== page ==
With the rise of blogging, people all over the world are gaining their own voice and passion when it comes to fashion and creativity. However, it’s only a select few that gains footing enough to expand nation wide with a large readership. U LaLa* is one of those blogs. Founded by Katherine Crowley and Molly Longest, Purdue University grads, U LaLa has expanded to campuses across the world in order to inspire college women and let their voices be heard.
It all started with Purduelala, launched in 2010. Katherine and Molly were both communication majors who held a passion for magazines but had no way to gain writing clips in the industry (this was before Pattern, of course). So they decided the best way to let their creativity flow and gain experience, was to start their own blog — and Purduelala was born.
After graduation the duo decided the website could transform into something bigger. They were approached by younger students willing to take Purduelala over, which sparked an idea.
“We thought, ‘If there are girls on Purdue’s campus that are willing to take it over, and have a way to grow their writing skills and be creative, then there are probably girls at other campuses willing to do that too,’” Katherine says.
They brought their existing following, which was developed via word-of-mouth in the Greek system, and transferred to U LaLa, which now has presence on forty schools across the world. Katherine and Molly started becoming more strategic in the way they promoted the website, finding ways to push content and get people to the website without a marketing budget. They wanted to find content that would really resonate with the female college student.
A large part of their mission as an influential college blogging platform is to promote positive media for women in a world of mass media overload. The website aims to promote strong values, and stray from the regurgitated content of weight loss and flirting methods.
“By standing behind this pledge it makes us stand apart,” says Katherine. “What we found, is that we were surrounded by all these incredibly bright, interesting college women and they were reading content that wasn’t up to their standards. So we decided we could make it a platform for change along with having creative and fashion content.”
U LaLa only features real girls, using their student writers for outreach and encouraging them to involve friends in photo shoots and article posts. U LaLa is working to grow this connection to female empowerment by pushing the idea to their writers, connecting students with other powerhouse women in the industry and monetizing the site with specific sponsorships that stand behind the U LaLa mission. They also are soon to launch an ecommerce store, working with female founded companies to incorporate their products with the U LaLa brand.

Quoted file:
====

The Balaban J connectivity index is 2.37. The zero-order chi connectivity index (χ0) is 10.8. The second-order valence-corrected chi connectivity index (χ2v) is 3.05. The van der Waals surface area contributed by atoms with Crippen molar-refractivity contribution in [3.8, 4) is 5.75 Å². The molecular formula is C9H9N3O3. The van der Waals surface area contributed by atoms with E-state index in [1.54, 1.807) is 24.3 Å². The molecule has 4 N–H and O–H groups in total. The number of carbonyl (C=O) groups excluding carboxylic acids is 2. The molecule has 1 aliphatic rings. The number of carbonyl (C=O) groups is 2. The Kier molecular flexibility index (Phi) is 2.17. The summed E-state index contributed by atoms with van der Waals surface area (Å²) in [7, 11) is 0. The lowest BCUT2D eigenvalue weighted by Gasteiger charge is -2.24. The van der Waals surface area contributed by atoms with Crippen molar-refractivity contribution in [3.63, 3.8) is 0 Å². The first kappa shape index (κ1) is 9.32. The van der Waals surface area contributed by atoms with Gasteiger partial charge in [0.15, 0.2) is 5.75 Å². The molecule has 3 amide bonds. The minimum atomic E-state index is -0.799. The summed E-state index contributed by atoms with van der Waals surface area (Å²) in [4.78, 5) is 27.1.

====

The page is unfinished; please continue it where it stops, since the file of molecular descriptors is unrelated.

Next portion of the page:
U LaLa’s first sponsorship was with Goodwill Industries. This milestone was one that sparked the realization that U LaLa was truly a business. Instead of just providing ad space or slapping a banner on the site, they worked side by side with Goodwill and combined ideas.
“With a publication you have to build the audience first before you can attract a sponsor or someone who wants to pay you,” Molly says. “You have to build that value.”
Molly and Katherine are now living in New York City, taking the next step to grow their business. But they are grateful for their beginnings in a college town thanks to the resources provided and rich community that allows word to travel quickly.
“Starting in college gave us the experience we needed and the confidence to say, ‘Hey, we did this,’” says Katherine. “You’re in college, your entire life doesn’t depend on the company. You can start to plant those seeds, grow your company, make the mistakes you need to make and see what works and what doesn’t.”
Those college roots have grown into something bigger. Now that they’re in New York, U LaLa is spending time seeking investors and sponsors to expand their website. Often they feel intimidated, as recent college grads running a start up company, but that doesn’t damper their spirits.
“Molly and I always say to each other— ‘Fake it ‘til you make it’,” says Katherine. “The idea is that it’s the way to feel confidence sometimes.”
“No one is going to believe in you or have confidence in you it you don’t believe and have confidence in yourself,” says Molly. “We walk into these meetings and people are doing these incredible things like building heart monitors the size of a pop tart. We couldn’t do what they’re doing, but they couldn’t do what we’re doing!”
“** As of June 2014, U lala is transitioning to thelala.com.”